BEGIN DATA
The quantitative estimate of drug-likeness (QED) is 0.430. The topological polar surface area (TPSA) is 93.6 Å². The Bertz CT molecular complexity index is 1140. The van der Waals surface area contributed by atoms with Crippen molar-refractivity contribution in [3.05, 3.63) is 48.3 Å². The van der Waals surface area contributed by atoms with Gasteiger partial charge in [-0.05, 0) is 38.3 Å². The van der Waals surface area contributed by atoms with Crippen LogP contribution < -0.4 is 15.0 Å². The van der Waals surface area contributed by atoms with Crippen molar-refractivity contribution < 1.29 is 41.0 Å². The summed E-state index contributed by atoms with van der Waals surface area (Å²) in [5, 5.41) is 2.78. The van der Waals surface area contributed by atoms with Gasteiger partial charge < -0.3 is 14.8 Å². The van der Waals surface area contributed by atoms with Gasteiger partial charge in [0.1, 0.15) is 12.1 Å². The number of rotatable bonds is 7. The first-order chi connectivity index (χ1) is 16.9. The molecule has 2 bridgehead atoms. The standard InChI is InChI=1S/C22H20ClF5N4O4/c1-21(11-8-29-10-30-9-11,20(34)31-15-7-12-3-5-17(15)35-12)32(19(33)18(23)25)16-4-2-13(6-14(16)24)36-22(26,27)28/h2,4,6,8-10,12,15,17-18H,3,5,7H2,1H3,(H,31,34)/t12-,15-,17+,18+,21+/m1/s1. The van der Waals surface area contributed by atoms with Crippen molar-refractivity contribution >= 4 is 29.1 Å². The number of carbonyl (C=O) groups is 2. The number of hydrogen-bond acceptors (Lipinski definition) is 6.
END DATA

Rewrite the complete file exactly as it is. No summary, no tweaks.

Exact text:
The quantitative estimate of drug-likeness (QED) is 0.430. The topological polar surface area (TPSA) is 93.6 Å². The Bertz CT molecular complexity index is 1140. The van der Waals surface area contributed by atoms with Crippen molar-refractivity contribution in [3.05, 3.63) is 48.3 Å². The van der Waals surface area contributed by atoms with Gasteiger partial charge in [-0.05, 0) is 38.3 Å². The van der Waals surface area contributed by atoms with Crippen LogP contribution < -0.4 is 15.0 Å². The van der Waals surface area contributed by atoms with Crippen molar-refractivity contribution < 1.29 is 41.0 Å². The summed E-state index contributed by atoms with van der Waals surface area (Å²) in [5, 5.41) is 2.78. The van der Waals surface area contributed by atoms with Gasteiger partial charge < -0.3 is 14.8 Å². The van der Waals surface area contributed by atoms with Gasteiger partial charge in [0.1, 0.15) is 12.1 Å². The number of rotatable bonds is 7. The first-order chi connectivity index (χ1) is 16.9. The molecule has 2 bridgehead atoms. The standard InChI is InChI=1S/C22H20ClF5N4O4/c1-21(11-8-29-10-30-9-11,20(34)31-15-7-12-3-5-17(15)35-12)32(19(33)18(23)25)16-4-2-13(6-14(16)24)36-22(26,27)28/h2,4,6,8-10,12,15,17-18H,3,5,7H2,1H3,(H,31,34)/t12-,15-,17+,18+,21+/m1/s1. The van der Waals surface area contributed by atoms with Crippen molar-refractivity contribution >= 4 is 29.1 Å². The number of carbonyl (C=O) groups is 2. The number of hydrogen-bond acceptors (Lipinski definition) is 6.